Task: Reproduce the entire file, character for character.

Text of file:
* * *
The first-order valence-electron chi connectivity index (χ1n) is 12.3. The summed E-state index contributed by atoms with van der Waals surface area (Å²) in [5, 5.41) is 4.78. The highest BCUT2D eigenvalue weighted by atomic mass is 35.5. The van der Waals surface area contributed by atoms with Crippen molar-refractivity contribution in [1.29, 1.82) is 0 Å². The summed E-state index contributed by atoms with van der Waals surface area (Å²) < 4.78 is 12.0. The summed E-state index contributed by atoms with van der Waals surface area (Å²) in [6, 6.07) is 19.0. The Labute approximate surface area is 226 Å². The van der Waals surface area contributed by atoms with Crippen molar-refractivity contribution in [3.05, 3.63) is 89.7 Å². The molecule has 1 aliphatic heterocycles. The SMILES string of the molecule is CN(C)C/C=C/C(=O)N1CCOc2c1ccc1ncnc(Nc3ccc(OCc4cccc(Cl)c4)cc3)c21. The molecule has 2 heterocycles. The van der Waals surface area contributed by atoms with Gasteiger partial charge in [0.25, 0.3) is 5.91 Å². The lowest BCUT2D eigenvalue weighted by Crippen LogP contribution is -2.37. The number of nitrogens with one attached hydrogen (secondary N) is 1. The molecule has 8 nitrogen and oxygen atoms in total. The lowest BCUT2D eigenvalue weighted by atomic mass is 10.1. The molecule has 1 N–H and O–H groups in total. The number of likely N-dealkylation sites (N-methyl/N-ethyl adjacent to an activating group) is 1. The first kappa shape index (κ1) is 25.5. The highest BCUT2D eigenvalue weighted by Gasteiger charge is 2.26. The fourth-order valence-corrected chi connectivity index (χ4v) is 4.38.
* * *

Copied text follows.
The first-order valence-electron chi connectivity index (χ1n) is 12.3. The summed E-state index contributed by atoms with van der Waals surface area (Å²) in [5, 5.41) is 4.78. The highest BCUT2D eigenvalue weighted by atomic mass is 35.5. The van der Waals surface area contributed by atoms with Crippen molar-refractivity contribution in [1.29, 1.82) is 0 Å². The summed E-state index contributed by atoms with van der Waals surface area (Å²) < 4.78 is 12.0. The summed E-state index contributed by atoms with van der Waals surface area (Å²) in [6, 6.07) is 19.0. The Labute approximate surface area is 226 Å². The van der Waals surface area contributed by atoms with Crippen molar-refractivity contribution in [3.05, 3.63) is 89.7 Å². The molecule has 1 aliphatic heterocycles. The SMILES string of the molecule is CN(C)C/C=C/C(=O)N1CCOc2c1ccc1ncnc(Nc3ccc(OCc4cccc(Cl)c4)cc3)c21. The molecule has 2 heterocycles. The van der Waals surface area contributed by atoms with Gasteiger partial charge in [0.25, 0.3) is 5.91 Å². The lowest BCUT2D eigenvalue weighted by Crippen LogP contribution is -2.37. The number of nitrogens with one attached hydrogen (secondary N) is 1. The molecule has 8 nitrogen and oxygen atoms in total. The lowest BCUT2D eigenvalue weighted by atomic mass is 10.1. The molecule has 1 N–H and O–H groups in total. The number of likely N-dealkylation sites (N-methyl/N-ethyl adjacent to an activating group) is 1. The first kappa shape index (κ1) is 25.5. The highest BCUT2D eigenvalue weighted by Gasteiger charge is 2.26. The fourth-order valence-corrected chi connectivity index (χ4v) is 4.38.